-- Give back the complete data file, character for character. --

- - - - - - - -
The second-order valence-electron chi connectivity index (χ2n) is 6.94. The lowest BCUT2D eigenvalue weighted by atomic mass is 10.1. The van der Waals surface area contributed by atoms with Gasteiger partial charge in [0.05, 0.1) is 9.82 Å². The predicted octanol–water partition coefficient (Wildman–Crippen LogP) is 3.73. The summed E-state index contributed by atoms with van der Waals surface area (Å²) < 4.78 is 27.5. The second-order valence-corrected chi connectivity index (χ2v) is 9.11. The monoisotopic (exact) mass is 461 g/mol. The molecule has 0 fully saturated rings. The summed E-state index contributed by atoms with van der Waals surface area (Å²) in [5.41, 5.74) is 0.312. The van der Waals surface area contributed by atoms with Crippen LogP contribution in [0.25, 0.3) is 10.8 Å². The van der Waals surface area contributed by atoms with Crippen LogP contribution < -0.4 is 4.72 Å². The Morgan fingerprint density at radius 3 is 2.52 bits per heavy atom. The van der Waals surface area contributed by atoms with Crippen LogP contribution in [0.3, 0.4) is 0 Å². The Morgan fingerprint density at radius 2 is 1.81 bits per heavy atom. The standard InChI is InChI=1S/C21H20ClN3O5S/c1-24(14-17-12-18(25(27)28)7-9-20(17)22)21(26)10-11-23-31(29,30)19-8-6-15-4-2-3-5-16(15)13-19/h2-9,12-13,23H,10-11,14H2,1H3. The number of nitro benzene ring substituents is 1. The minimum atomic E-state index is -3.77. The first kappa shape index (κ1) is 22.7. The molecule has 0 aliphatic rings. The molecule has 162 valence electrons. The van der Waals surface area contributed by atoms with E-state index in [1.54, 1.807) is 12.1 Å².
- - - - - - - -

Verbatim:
The second-order valence-electron chi connectivity index (χ2n) is 6.94. The lowest BCUT2D eigenvalue weighted by atomic mass is 10.1. The van der Waals surface area contributed by atoms with Gasteiger partial charge in [0.05, 0.1) is 9.82 Å². The predicted octanol–water partition coefficient (Wildman–Crippen LogP) is 3.73. The summed E-state index contributed by atoms with van der Waals surface area (Å²) < 4.78 is 27.5. The second-order valence-corrected chi connectivity index (χ2v) is 9.11. The monoisotopic (exact) mass is 461 g/mol. The molecule has 0 fully saturated rings. The summed E-state index contributed by atoms with van der Waals surface area (Å²) in [5.41, 5.74) is 0.312. The van der Waals surface area contributed by atoms with Crippen LogP contribution in [0.25, 0.3) is 10.8 Å². The van der Waals surface area contributed by atoms with Crippen LogP contribution < -0.4 is 4.72 Å². The Morgan fingerprint density at radius 3 is 2.52 bits per heavy atom. The van der Waals surface area contributed by atoms with Crippen LogP contribution in [0.3, 0.4) is 0 Å². The Morgan fingerprint density at radius 2 is 1.81 bits per heavy atom. The standard InChI is InChI=1S/C21H20ClN3O5S/c1-24(14-17-12-18(25(27)28)7-9-20(17)22)21(26)10-11-23-31(29,30)19-8-6-15-4-2-3-5-16(15)13-19/h2-9,12-13,23H,10-11,14H2,1H3. The number of nitro benzene ring substituents is 1. The minimum atomic E-state index is -3.77. The first kappa shape index (κ1) is 22.7. The molecule has 0 aliphatic rings. The molecule has 162 valence electrons. The van der Waals surface area contributed by atoms with E-state index in [1.54, 1.807) is 12.1 Å².